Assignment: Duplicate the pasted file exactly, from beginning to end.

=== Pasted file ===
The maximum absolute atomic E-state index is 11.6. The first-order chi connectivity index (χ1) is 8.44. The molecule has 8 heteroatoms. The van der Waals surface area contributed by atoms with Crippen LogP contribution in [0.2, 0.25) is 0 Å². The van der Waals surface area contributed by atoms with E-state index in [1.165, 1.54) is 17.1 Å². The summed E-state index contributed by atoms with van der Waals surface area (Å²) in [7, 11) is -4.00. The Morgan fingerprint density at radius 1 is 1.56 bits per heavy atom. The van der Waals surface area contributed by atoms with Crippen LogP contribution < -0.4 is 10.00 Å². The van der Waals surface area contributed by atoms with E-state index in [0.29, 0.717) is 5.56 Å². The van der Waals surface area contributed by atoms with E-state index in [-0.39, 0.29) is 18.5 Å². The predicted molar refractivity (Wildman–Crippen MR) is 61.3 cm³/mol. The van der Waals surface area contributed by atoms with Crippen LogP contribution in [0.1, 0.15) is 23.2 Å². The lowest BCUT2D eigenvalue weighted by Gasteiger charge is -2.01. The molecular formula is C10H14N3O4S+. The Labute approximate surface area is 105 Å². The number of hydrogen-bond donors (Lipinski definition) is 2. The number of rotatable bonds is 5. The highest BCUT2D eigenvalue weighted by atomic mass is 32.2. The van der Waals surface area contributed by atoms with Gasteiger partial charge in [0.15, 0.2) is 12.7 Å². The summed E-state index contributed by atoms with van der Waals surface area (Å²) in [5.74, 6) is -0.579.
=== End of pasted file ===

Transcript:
The maximum absolute atomic E-state index is 11.6. The first-order chi connectivity index (χ1) is 8.44. The molecule has 8 heteroatoms. The van der Waals surface area contributed by atoms with Crippen LogP contribution in [0.2, 0.25) is 0 Å². The van der Waals surface area contributed by atoms with E-state index in [1.165, 1.54) is 17.1 Å². The summed E-state index contributed by atoms with van der Waals surface area (Å²) in [7, 11) is -4.00. The Morgan fingerprint density at radius 1 is 1.56 bits per heavy atom. The van der Waals surface area contributed by atoms with Crippen LogP contribution < -0.4 is 10.00 Å². The van der Waals surface area contributed by atoms with E-state index in [0.29, 0.717) is 5.56 Å². The van der Waals surface area contributed by atoms with E-state index in [-0.39, 0.29) is 18.5 Å². The predicted molar refractivity (Wildman–Crippen MR) is 61.3 cm³/mol. The van der Waals surface area contributed by atoms with Crippen LogP contribution in [0.1, 0.15) is 23.2 Å². The lowest BCUT2D eigenvalue weighted by Gasteiger charge is -2.01. The molecular formula is C10H14N3O4S+. The Labute approximate surface area is 105 Å². The number of hydrogen-bond donors (Lipinski definition) is 2. The number of rotatable bonds is 5. The highest BCUT2D eigenvalue weighted by atomic mass is 32.2. The van der Waals surface area contributed by atoms with Gasteiger partial charge in [0.15, 0.2) is 12.7 Å². The summed E-state index contributed by atoms with van der Waals surface area (Å²) in [5.74, 6) is -0.579.